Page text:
How to transform insurance processes in the age of the customer

How to transform insurance processes in the age of the customer

Lori Murray from DXC Technology says that companies should look enhance their existing IT environments

Caspar Herzberg |

This article was originally published in the Summer 2018 issue of The Record. 

Established industries, such as the insurance sector, are often associated with being secure, reliable, responsible and trusted. Although a few individual companies may not fit this description, overall people trust the insurance sector because of its positive legacy. However, there’s a flip side to being in business for decades. Often legacy infrastructure means that systems and applications have been bolted on over time and strung together like a bowl of tightly woven spaghetti that cannot be easily untangled.

Today is the age of the customer and the 24/7 convenience, mobile and self-serve solutions demanded by the “I want it when I want it and how I want it” society rarely match up with ­legacy systems. For years, insurance companies have struggled to overcome the disparity between the systems they have and the ones they need to best serve their customers. This challenge is not easily fixed. Often product vendors try to convince companies that the only way is to completely replace these legacy systems and applications. Not only is this a costly and time-consuming undertaking, but it may also hinge on unrealistic expectations that can result in failure.

DXC Technology often recommends that clients adopt an incremental approach to modernisation, rather than ‘rip and replace’ tactics. Transformation is an ongoing process that enables insurance companies to leverage their existing infrastructure investments, rather than scratching everything they’ve done before. By focusing on key areas that can improve the customer experience – such as enhancing user interfaces, getting the right data to the right people, or automating processes – companies can implement initiatives that deliver the biggest impact.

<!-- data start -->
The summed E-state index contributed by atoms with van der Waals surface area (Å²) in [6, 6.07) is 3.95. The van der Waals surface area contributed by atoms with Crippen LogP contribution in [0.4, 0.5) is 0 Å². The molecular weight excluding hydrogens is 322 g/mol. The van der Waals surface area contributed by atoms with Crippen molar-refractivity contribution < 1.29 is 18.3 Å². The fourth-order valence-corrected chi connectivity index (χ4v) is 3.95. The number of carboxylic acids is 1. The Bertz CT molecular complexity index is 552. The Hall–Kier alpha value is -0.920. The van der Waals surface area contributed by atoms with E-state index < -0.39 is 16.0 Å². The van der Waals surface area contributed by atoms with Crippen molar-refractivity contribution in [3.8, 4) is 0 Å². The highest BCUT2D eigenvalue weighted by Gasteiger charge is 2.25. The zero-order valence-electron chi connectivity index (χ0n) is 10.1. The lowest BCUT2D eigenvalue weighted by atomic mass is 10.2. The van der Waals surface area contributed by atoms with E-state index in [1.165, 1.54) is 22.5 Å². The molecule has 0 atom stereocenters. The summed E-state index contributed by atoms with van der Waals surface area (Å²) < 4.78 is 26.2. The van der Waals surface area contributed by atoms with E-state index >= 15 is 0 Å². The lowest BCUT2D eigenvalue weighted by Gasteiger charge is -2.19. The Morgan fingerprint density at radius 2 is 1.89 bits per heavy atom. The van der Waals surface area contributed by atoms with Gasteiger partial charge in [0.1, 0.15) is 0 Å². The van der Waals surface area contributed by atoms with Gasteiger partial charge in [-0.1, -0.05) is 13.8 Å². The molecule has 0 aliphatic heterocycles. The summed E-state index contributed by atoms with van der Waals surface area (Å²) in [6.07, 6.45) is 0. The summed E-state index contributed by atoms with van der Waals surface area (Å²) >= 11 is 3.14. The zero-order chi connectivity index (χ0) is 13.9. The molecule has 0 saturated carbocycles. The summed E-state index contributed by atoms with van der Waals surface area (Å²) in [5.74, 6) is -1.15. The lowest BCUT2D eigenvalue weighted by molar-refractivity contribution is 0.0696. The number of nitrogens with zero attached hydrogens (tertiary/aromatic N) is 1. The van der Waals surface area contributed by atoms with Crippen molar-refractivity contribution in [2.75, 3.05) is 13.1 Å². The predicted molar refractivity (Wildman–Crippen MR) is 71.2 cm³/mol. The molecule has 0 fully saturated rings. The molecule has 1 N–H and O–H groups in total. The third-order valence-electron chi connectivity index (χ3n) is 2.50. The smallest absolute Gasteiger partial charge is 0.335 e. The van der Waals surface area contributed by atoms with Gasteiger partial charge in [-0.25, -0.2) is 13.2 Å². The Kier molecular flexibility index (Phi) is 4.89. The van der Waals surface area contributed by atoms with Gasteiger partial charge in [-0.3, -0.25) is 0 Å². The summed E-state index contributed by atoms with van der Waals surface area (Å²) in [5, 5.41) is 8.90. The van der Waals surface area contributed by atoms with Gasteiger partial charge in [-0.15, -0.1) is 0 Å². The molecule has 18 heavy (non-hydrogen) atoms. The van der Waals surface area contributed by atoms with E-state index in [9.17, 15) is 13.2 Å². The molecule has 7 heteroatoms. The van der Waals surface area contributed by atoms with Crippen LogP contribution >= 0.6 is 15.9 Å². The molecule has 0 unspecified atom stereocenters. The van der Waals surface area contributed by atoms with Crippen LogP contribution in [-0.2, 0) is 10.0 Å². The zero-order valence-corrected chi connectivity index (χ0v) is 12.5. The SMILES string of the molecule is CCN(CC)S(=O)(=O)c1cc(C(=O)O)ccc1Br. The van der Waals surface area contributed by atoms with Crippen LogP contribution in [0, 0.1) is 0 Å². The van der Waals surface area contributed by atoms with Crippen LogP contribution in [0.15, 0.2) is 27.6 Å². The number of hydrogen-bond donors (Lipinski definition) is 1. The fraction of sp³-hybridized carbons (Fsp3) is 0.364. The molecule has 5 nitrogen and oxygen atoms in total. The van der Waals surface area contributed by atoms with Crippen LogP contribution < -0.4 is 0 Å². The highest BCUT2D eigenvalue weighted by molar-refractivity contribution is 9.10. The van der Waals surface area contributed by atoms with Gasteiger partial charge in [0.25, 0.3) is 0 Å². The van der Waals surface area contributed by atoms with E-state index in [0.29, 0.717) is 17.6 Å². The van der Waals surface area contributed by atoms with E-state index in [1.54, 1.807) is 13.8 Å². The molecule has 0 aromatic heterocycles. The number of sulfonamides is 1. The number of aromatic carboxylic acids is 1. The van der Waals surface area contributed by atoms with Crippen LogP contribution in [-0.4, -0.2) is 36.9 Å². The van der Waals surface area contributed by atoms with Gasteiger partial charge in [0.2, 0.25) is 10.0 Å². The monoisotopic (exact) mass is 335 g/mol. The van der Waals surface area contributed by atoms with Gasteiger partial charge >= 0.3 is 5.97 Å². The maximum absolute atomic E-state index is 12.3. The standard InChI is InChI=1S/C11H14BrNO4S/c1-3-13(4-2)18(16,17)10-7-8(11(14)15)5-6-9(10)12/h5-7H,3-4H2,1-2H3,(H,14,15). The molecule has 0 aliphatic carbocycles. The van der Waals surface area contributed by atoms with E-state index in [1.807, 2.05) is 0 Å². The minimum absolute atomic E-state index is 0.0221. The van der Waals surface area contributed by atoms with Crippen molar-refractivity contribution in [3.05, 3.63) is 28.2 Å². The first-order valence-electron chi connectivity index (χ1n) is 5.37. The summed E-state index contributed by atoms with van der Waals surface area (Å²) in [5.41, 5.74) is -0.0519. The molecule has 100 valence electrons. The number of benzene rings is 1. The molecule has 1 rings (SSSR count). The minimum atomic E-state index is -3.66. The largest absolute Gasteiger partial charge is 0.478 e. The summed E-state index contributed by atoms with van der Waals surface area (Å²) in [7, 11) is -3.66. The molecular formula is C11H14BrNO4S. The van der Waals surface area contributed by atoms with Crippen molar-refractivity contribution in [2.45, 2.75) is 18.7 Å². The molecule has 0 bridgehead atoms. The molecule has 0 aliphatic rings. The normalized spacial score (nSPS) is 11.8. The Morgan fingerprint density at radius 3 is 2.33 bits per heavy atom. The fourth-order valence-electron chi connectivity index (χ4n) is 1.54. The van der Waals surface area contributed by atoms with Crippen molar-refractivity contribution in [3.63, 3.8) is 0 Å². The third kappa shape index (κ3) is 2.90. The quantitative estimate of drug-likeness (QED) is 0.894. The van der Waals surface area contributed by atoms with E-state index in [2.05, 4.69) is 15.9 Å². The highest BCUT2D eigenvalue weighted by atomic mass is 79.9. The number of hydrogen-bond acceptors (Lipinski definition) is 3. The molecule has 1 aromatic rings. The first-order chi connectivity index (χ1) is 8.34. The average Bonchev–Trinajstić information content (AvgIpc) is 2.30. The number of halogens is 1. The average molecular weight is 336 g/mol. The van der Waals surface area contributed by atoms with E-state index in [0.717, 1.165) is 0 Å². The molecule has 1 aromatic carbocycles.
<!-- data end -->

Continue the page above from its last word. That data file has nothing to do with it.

The key is to start small and build on this success. Companies should find a technology partner that has strong expertise and solutions that can provide enhanced functionality and an improved customer experience, without requiring them to rip out and replace entire legacy systems all at once. Working with a partner that can integrate solutions without completely disrupting the existing IT environment can help companies to reduce risk.

Implementing technologies incrementally can help companies enhance the customer experience and thereby increase revenue. It also decreases expenses because companies can eliminate manual workarounds and exception processing, which contributes directly to the bottom line and ensures success. Once a specific improvement has been successfully completed, the company can work with their partner to map their ongoing transformation journey.

Lori Murray is global product leader for Banking, Capital Markets and Microsoft Business Applications at DXC Technology


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